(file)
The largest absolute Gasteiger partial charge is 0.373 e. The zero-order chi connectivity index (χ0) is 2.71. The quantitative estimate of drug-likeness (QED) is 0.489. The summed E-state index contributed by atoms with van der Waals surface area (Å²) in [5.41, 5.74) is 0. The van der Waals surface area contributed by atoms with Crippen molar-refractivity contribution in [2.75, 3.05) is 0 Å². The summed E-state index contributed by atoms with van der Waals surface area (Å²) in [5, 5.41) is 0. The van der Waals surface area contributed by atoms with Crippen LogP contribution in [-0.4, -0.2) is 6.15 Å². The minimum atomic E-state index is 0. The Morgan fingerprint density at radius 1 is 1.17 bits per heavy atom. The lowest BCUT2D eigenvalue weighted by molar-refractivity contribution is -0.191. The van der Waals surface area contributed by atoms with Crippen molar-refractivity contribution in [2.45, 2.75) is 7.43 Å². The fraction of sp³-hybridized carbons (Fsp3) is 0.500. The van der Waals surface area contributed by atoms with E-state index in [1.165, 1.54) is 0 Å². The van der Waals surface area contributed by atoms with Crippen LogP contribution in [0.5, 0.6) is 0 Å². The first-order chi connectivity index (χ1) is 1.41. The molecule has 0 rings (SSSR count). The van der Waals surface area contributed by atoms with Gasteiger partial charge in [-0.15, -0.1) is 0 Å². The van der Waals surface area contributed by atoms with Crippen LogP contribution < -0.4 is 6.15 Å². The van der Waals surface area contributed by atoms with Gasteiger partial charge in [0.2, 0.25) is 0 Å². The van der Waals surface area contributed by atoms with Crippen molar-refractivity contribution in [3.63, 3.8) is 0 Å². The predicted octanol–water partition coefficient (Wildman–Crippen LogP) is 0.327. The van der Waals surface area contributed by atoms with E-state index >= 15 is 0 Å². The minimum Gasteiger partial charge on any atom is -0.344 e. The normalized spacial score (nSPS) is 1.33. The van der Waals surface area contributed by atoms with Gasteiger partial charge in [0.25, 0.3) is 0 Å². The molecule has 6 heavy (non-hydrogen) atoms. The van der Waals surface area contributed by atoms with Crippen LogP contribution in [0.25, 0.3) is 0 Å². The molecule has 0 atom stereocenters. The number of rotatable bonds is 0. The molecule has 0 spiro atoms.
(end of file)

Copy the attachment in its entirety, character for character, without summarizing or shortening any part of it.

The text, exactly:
The largest absolute Gasteiger partial charge is 0.373 e. The zero-order chi connectivity index (χ0) is 2.71. The quantitative estimate of drug-likeness (QED) is 0.489. The summed E-state index contributed by atoms with van der Waals surface area (Å²) in [5.41, 5.74) is 0. The van der Waals surface area contributed by atoms with Crippen molar-refractivity contribution in [2.75, 3.05) is 0 Å². The summed E-state index contributed by atoms with van der Waals surface area (Å²) in [5, 5.41) is 0. The van der Waals surface area contributed by atoms with Crippen LogP contribution in [-0.4, -0.2) is 6.15 Å². The minimum atomic E-state index is 0. The Morgan fingerprint density at radius 1 is 1.17 bits per heavy atom. The lowest BCUT2D eigenvalue weighted by molar-refractivity contribution is -0.191. The van der Waals surface area contributed by atoms with Crippen molar-refractivity contribution in [2.45, 2.75) is 7.43 Å². The fraction of sp³-hybridized carbons (Fsp3) is 0.500. The van der Waals surface area contributed by atoms with E-state index in [1.165, 1.54) is 0 Å². The van der Waals surface area contributed by atoms with Crippen LogP contribution in [0.5, 0.6) is 0 Å². The first-order chi connectivity index (χ1) is 1.41. The molecule has 0 rings (SSSR count). The van der Waals surface area contributed by atoms with Gasteiger partial charge in [-0.15, -0.1) is 0 Å². The van der Waals surface area contributed by atoms with Crippen LogP contribution < -0.4 is 6.15 Å². The van der Waals surface area contributed by atoms with Gasteiger partial charge in [0.2, 0.25) is 0 Å². The van der Waals surface area contributed by atoms with Crippen molar-refractivity contribution in [3.63, 3.8) is 0 Å². The predicted octanol–water partition coefficient (Wildman–Crippen LogP) is 0.327. The van der Waals surface area contributed by atoms with E-state index >= 15 is 0 Å². The minimum Gasteiger partial charge on any atom is -0.344 e. The normalized spacial score (nSPS) is 1.33. The van der Waals surface area contributed by atoms with Gasteiger partial charge in [0.25, 0.3) is 0 Å². The molecule has 6 heavy (non-hydrogen) atoms. The van der Waals surface area contributed by atoms with Crippen LogP contribution in [0.25, 0.3) is 0 Å². The molecule has 0 atom stereocenters. The number of rotatable bonds is 0. The molecule has 0 spiro atoms.